“God is dead” was Friedrich Nietzsche’s way of describing what modernity had done to Christianity. Capitalism and industry in his time (late 1800s) changed the western way of life. A society that used to be dedicated to serving God turned into one that labored for money. People still believed in God but He did not play the central role in their lives anymore. This is what Nietzsche meant when he said “God is dead”. The modern world pushed God into the shadows where people treated belief in Him as a private, and mostly part-time, matter. Instead of building Cathedrals to the Almighty, society turned its best efforts towards building skyscrapers dedicated to the Dollar. “God is dead and we have killed him…” is how Nietzsche put it in The Gay Science.
For all of the hype atheists create around Nietzsche, it is not at all clear that the man himself saw the death of God as a good thing. What he saw replacing God as the center of civilization was troubling: industrialism, commercialism and, for him the most ominous of all, German nationalism. If we were to interpret the 20th century through Nietzsche’s eyes, we could say that World War II was the gigantic contest between German nationalism (Hitler) and capitalism in the form of the United States. The winner would be able to determine the orientation of the next great epoch of the western world. That winner would turn out to be America and their victory would enthrone the era of capitalism. God’s painful reincarnation into money was birthed by the nation that put “In God We Trust” on its currency. I am sure a conspiracy theorist who sees the Illuminati everywhere could weave a nice little fable out of this idea.
And this explains much about our world today. There is this vast cosmos out there called “the economy”, its exact nature opaque to us laymen. Fortunately, we have these people called economists to explain it all to us. They are trained to divine the mood of this economy by using a bunch of highly specialized equations, graphs and jargon that us serfs are not meant to play with. All we must know is that their findings are correct. The common thread among all of their sermons is the Almighty entity that drives it all: Money. Not only do they tell us that money drives the economy, they tell us that it is natural for it to do so. It is the order of the cosmos. Of course this means that we, the laymen, must also fall into line. It is not like we have a choice. Everything you do must be translated into cash value. The more cash you get out of it, the closer you are to God.
It is only in a society structured like this where we are so quick to make excuses for the wealthy and just as quick to blame the poor. Goldman-Sachs made billions of dollars by selling things they knew were crap? So what? That is the way the economy works. Grow up and face reality. Moneyness is Godliness. Yet, the migrant worker was suckered into taking out an adjustable rate mortgage he will never be able to repay, eventually leaving him homeless and broke? Too bad. Live below your means and stop being stupid. Literally, our attitudes toward the economic crisis has amounted to “shit happens”. It is this type of pious resignation you would normally find in a Medieval Christian king who loses a battle and chalks it up to “God’s Will”. However, in a society where God is dead we are left with our faith in money and our resignation to the fact that money goes where it wills.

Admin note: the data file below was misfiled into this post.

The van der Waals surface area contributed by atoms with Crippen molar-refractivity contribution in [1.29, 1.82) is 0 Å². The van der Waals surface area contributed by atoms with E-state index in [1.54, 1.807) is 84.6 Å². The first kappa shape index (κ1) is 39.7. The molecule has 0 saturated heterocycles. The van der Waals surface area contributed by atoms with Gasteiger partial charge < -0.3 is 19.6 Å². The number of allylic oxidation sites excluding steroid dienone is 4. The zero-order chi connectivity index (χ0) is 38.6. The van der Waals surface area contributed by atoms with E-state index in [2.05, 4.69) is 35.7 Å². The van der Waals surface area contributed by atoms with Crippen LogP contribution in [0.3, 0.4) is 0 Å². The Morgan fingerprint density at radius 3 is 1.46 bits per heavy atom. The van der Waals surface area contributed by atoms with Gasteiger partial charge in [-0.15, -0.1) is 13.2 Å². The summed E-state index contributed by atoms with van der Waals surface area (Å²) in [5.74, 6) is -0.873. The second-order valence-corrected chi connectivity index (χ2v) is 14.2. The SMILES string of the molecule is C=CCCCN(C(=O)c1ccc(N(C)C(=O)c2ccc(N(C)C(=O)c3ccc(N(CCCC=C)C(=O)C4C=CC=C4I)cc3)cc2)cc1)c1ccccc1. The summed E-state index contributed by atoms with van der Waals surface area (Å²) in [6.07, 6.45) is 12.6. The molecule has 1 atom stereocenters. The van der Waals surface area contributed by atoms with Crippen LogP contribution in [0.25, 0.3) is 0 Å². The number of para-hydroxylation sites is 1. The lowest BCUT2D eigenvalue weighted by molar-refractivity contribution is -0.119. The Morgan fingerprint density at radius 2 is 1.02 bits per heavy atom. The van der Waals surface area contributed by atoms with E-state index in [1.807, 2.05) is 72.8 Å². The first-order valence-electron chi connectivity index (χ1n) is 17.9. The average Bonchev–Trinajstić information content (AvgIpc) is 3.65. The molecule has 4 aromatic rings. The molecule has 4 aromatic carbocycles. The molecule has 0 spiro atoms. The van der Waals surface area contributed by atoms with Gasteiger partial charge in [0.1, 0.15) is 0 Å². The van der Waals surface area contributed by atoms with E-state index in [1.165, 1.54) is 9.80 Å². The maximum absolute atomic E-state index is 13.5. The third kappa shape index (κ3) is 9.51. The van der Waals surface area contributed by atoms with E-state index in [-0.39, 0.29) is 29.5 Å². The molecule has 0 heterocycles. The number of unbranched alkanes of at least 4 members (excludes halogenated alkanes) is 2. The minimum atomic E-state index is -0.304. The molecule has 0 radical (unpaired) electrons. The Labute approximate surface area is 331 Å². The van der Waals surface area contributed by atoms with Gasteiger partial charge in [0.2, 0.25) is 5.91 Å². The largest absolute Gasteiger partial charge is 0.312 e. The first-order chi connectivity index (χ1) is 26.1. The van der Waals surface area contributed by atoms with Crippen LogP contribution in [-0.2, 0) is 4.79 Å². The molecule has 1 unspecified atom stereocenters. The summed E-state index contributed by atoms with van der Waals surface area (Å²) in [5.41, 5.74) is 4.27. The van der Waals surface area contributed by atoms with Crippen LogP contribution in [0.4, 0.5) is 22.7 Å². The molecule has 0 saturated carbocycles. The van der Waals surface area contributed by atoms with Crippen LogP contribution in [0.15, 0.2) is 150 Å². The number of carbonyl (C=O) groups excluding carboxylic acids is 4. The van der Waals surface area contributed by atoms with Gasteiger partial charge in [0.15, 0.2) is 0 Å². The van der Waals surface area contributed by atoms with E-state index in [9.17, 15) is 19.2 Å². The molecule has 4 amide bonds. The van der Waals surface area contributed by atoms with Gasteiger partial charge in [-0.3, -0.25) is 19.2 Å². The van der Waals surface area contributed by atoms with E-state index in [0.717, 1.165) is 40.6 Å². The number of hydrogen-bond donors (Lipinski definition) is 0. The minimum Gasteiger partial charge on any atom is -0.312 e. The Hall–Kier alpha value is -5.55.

This is why “class warfare” is not an accurate term to describe whatever it is Occupy Wall Street is doing. Instead, OWS is seeking to bring about the next reincarnation. The epoch in our history where Money lords over all is coming to an end. We are having a “revaluation of values”, as Nietzsche would say. Instead of blaming college students for going into debt to get “Liberal Arts” degrees from which they cannot make a living, we blame a civilization that does not provide opportunities for Liberal Arts graduates. Instead of blaming teachers because their students’ test scores are not high enough, we blame a civilization that measures the growth of our youth in arbitrary numbers. Instead of blaming working people who are poor for not being productive enough, we blame a civilization that cannot take care of everybody that contributes to it. We no longer want to live in a civilization that entitles the wealthy and has them honestly believing that the fruits of all of our labors belong to them as their due.
There are too many people who cannot or will not unmoor their view of the world from the bromide of “money makes the world go round.” They see anybody who threatens that belief as dangerous as medieval Christians saw pagans. But the revaluation of values goes on without them. As our nation and conditions continue to decay, people will have no choice but to abandon the most commonly held assumptions of our civilization in favor of something better. Over a hundred years ago, Nietzsche said “God is dead” and now we are at the point where we hope to begin to say “Money is dead”.